(4) There is no evidence of interrater reliability i.e. that different examiners reach the same results and same interpretation of the results. Different examiners can differ in size of fingers, amount of lube used, penetration depth or the ability to digitally sense tone.

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Mailbag: Comment Spam, Geoengineering and Chemtrails

mailbag letter

It is time for another entry in the mailbag series where I answer feedback email from readers and others. If you want to send me a question, comment or any other kind of feedback, please do so using the contact form on the about page.

A really annoying aspect of combating pseudoscientific nonsense on the Internet is that within a relatively short time period, a skeptic soon starts to know more about a specific denialist claim than the denialists themselves. This is because the denialist, of course, just knows what he or she knows, but the skeptic is exposed to many denialists that put forward different patches of the same conspiracy theory or claim in question. Since there is no independent way to support pseudoscientific nonsense (no repair mechanism), it mutates as it is spread around the Internet. Together with the fact that very few new arguments are used by denialists (since they often just recycle old claims), this means that, sometimes, the crank or quack makes a claim that is just incoherent and the skeptic is forced to figure out which precise claim the denialist was referring to. Sometimes, this is just a matter of confusing some minor detail, but in other cases there is so much disconnect between the original pseudoscientific argument and the way it is delivered by a crank on the Internet. Most of the time, it is somewhere in between.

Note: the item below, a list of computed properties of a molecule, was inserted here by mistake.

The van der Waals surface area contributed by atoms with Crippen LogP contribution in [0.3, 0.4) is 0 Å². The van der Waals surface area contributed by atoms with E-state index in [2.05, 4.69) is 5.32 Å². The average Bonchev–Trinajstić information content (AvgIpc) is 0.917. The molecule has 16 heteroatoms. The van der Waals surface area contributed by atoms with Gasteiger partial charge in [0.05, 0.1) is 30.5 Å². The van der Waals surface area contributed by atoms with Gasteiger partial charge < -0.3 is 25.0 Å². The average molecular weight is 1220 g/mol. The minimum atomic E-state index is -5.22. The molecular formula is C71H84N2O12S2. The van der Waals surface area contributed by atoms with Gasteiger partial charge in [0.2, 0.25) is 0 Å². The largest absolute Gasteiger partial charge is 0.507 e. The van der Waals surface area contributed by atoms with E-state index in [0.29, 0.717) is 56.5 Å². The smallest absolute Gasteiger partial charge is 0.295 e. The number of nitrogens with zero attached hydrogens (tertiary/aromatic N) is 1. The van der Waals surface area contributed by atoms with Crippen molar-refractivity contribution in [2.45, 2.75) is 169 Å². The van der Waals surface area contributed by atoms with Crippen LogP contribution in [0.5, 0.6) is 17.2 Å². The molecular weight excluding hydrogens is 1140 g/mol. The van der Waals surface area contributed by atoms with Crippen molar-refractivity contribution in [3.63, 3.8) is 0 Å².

This was the case for a reader comment left by someone calling themselves Jennie. It was left on a Facebook post about the deceptive tactics used by alleged psychics, but it had to do with something completely different, namely chemtrails and geoengineering:

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Newcomb’s Paradox, One-Boxing and the Marginal Utility of Money

Newcomb's paradox

A very intelligent artificial intelligence (AI) presents you with two boxes: box A is transparent and box B is painted with a thick coat of black paint. Box A always contain 1k USD. Box B can either contain 1M USD or nothing. Do you choose to take both boxes, or just box B? Before you select your option, there is an added complication: before you get to pick, the AI has made a very, very accurate prediction about your choice. If you decide to pick just box B, you’ll get 1M USD if the prediction was correct, and 0 if it was wrong. If you decide to pick both and the prediction was accurate, you 1k. If you pick both and the AI was wrong, you get 1M+1k.